REDCAR – Eighteen Ninety (1890) and Before That
Accreditation Standard 03/04/1937
EIGHTEEN NINETY – AND
Some Interesting Facts Recalled
Readers who were interested in the account old Redcar in 1874, given by Mr. W. Walburn, may find further points worth notice below.
The Sacred Heart Catholic Church was built in 1874 at a cost of £1,100 exclusive of the site, which cost £500. I have never read of the West Dyke Methodist Chapel being used as a Catholic church. Prior to 1800 there were five places of worship – the Methodist Chapel, Sacred Heart Church, Congregational Chapel (in Portland Street), and United Presbyterian Church (High Street). The latter was formerly a Wesleyan chapel and was held on lease from the Earl of Zetland. An elementary school belonging to the Wesleyan’s was built in 1876, at a cost of £4,00 including the chapel keeper’s house.
The Zetland Schools, rebuilt in 1850 by the late Earl, were endowed with £60, and were attended by over three hundred people.
In Mr. Walburn’s time Redcar was classed as “a township and consolidated chapelry carved out of the parishes of Marske and Upleatham, and made independently parochial in 1867.” Its area, and the rateable value £12,877. The population was 2,458 and the Earl of Zetland was Lord of the Manor.
An Obscure Hamlet
Formerly it was an obscure hamlet, habited by fishermen whose avocation there was fraught with more than usual danger from the rocky nature of the coast.
The town possesses unequalled advantages for sea-bathing, and the sands some ten miles in length, are “as smooth as velvet, and yet so firm that neither horse nor man leave their imprints on them as they tread the strand.”
I have a note from Bulmer’s North Yorkshire which reads: “Beneath these sands were discovered a few years ago, the remains of an ancient forest, embedded in peat and blue clay. Several large trees were found, and the peat was carted away for use.”
Previous to 1890 an esplanade, over half a mile long and 30 feet wide, was built, at the cost of £2,500; and at that date two piers were in evidence – one Redcar and one at the village of Coatham.
“Bathing machines have been plentifully supplied, and for those who either from nervousness or debility fear to face the waves, there are hot and cold sea-water baths at moderate charges.”
Mr. Walburn says that the Gas Works were “tiny things.” It has been placed on record that “the town is well lighted by the Redcar Gas Company, which was first formed as a limited company in 1857.” Subsequently it was incorporated by Act of Parliament in 1876 and 1878.
It was astonishing that Mr. Bulman did not mention the Racecourse. This was made by a company formed in 1875 which had a capital of £8,000. The course covered one hundred acres, giving a straight course of one mile and a “distance” of 250 yards. Stables were provided for 30 horses, and races were held twice a year.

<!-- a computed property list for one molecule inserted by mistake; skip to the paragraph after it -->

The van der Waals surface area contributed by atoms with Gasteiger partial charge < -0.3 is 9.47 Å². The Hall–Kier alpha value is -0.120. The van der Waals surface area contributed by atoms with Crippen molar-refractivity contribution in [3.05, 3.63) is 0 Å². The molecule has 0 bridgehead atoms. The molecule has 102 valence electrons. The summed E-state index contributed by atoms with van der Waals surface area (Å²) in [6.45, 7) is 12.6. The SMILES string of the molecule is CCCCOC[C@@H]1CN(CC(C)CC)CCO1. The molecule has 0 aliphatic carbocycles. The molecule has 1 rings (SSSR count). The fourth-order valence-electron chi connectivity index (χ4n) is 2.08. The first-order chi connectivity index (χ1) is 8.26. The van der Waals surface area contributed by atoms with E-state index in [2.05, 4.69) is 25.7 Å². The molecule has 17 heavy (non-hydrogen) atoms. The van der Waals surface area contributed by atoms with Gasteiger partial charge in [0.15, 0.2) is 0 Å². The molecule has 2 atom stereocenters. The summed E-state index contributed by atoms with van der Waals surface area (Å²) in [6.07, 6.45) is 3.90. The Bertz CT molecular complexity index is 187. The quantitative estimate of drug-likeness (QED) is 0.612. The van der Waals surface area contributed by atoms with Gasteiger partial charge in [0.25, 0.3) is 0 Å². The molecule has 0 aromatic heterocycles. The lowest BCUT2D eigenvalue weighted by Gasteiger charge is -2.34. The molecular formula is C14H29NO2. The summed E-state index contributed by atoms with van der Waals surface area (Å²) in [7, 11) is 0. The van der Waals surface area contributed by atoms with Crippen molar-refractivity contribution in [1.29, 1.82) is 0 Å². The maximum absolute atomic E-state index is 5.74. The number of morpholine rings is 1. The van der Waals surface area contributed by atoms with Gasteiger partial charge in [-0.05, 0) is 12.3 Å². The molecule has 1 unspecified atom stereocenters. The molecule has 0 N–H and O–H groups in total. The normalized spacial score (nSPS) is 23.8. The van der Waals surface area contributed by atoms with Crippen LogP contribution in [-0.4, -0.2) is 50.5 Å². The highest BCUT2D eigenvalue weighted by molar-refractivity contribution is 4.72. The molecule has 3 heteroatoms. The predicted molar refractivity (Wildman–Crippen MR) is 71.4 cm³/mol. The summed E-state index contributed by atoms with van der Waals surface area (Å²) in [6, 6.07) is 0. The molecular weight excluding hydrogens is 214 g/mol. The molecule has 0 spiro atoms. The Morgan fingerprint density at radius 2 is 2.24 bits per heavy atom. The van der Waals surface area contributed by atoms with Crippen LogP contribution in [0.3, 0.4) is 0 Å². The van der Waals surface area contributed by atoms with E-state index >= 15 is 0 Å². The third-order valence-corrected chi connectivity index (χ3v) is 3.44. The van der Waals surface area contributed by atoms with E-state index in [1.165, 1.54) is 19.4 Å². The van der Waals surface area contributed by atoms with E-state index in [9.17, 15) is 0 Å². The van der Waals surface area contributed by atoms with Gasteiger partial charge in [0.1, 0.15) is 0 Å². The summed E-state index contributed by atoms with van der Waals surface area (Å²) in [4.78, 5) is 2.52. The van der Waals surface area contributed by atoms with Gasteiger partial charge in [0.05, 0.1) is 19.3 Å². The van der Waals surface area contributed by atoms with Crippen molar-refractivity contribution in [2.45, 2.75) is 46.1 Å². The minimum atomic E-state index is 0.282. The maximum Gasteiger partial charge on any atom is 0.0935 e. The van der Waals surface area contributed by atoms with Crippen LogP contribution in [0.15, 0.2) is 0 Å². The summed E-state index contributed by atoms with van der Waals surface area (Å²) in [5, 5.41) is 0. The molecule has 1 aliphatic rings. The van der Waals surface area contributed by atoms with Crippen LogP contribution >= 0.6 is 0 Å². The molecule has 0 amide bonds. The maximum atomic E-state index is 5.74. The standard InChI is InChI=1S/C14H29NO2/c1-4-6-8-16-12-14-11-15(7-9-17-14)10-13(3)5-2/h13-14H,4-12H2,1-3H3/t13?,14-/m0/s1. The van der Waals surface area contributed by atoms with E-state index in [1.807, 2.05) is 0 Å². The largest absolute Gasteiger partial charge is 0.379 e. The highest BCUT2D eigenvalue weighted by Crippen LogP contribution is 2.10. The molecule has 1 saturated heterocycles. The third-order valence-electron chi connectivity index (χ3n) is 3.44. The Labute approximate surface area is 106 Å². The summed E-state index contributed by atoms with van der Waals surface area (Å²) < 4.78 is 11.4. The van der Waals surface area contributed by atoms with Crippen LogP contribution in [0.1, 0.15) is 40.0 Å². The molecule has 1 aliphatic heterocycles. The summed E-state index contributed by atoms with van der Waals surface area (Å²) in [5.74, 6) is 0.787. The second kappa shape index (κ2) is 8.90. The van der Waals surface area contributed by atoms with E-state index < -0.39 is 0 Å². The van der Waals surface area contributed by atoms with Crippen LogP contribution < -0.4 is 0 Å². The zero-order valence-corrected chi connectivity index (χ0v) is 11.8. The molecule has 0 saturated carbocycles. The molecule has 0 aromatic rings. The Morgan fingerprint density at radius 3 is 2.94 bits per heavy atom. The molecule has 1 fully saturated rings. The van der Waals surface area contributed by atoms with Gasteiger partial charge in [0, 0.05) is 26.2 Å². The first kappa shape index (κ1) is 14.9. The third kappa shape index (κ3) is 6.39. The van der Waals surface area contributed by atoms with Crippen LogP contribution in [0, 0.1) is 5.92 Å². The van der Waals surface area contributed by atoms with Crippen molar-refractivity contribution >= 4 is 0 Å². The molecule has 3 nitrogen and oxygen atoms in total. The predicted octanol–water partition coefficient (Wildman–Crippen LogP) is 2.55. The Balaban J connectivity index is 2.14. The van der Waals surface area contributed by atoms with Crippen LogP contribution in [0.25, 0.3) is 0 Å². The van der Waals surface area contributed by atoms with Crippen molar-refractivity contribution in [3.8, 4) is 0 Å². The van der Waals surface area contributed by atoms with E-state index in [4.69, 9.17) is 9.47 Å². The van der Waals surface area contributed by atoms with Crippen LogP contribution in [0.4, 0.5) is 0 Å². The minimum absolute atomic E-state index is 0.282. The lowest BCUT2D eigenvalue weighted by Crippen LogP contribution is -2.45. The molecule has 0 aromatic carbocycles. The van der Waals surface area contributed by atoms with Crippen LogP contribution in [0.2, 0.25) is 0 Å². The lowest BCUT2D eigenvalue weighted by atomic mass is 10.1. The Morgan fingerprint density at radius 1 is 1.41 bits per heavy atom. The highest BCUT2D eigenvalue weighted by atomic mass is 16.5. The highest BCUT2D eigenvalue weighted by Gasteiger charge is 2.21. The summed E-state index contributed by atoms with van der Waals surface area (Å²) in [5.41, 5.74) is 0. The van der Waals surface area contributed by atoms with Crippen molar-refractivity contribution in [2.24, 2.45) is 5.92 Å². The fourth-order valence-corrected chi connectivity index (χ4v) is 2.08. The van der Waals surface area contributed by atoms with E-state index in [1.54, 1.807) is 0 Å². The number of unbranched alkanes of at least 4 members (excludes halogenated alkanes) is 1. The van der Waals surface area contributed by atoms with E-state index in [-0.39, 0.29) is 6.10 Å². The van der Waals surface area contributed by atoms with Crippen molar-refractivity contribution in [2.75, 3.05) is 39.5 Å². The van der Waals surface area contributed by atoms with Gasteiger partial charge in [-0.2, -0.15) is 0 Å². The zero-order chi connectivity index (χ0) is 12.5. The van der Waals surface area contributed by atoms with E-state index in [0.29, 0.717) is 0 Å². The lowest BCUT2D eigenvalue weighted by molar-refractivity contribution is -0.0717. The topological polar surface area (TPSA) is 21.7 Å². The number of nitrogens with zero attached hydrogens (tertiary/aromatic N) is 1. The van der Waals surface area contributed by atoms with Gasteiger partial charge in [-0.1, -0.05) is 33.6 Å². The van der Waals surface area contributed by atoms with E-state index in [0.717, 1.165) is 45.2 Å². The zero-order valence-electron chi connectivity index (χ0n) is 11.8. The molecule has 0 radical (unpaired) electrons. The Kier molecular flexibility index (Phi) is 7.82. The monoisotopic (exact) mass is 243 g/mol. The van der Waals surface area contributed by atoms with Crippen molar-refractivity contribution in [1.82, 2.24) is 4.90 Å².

John Farmer, gentleman, of Darlington left the interest of £90 (£5 – 4s – 10.) to be distributed among fishermen’s widows; a lady named Dudley left a sum of money the interest on which went to the poor; and “Atherton’s Dole” of £1 – 6s – 8d., paid by the Earl of Zetland, also went to the poor.
Fishing was not apparently classed as a trade or profession, nor was it classified.
Teachers numbered 4; bakers and confectioners, 4; booksellers, 2; boot and shoemakers, 8; builders, 5; butchers, 5; chemists, 2; refreshment rooms, 5; drapers, 7; dressmakers and milliners, 5; fancy repositories, 4; fishmongers, 2; grocers and provision dealers, 11; hotels, inns and taverns, 11; (the “Globe and Jolly Sailor” mentioned by Mr. Walburn were at 80, High Street, and 108, High Street, respectively), “ironmongers, 2; lodgings, 41; newspapers, 2 – (the Redcar and Saltburn-by-the-Sea Gazette,” 1861, published weekly, by Thomas Brown, at 58, High Street, and the “Redcar and Saltburn News,” 1870, published Saturdays, by George Hood, of 30, High Street), photographers, 2; printers and stationers, 2; tailors, 3; temperance hotels, 3; tobacconists, 4; and spirit merchants, 2.
Postal information is interesting. This following information serves for 1890. This year of Grace is 1937. There hasn’t been much improvement in 36 years. Perhaps Redcar was in 1890 thirty-six years ahead of its time.
The business transacted was – post, money order, telegraph office, and savings bank. The postmaster was Robert William Teggi. Letters and parcels from London and all parts arrived at 7.10 a.m. 1.30 p.m. and 5.20 p.m., and were dispatched to London, York, Scotland, and Ireland, at 10 a.m. to Darlington, Leeds, Middlesbrough, and Stockton, at 11.0 a.m.; to Middlesbrough, York, Lancashire, and Chester, at 2.40 p.m. to Saltburn and Marske-by-Sea, 4.30 p.m. to London and all parts, 6.30 and 10 p.m. On Sundays mail for all parts went out at 5.20 p.m. Parcels are forwarded to London and all parts at 11 a.m. 5.30 p.m. 6.40 p.m. and 9.0 p.m.
Aldermen for Redcar on the North Riding County Council were James Rutherford and Right Hon. J. Lowther J.P. (Wilton Castle), and the Councillor the Hon. J. C. Dundas of Saltburn. The County Council came into being in 1889.
dean May 8, 2010 History General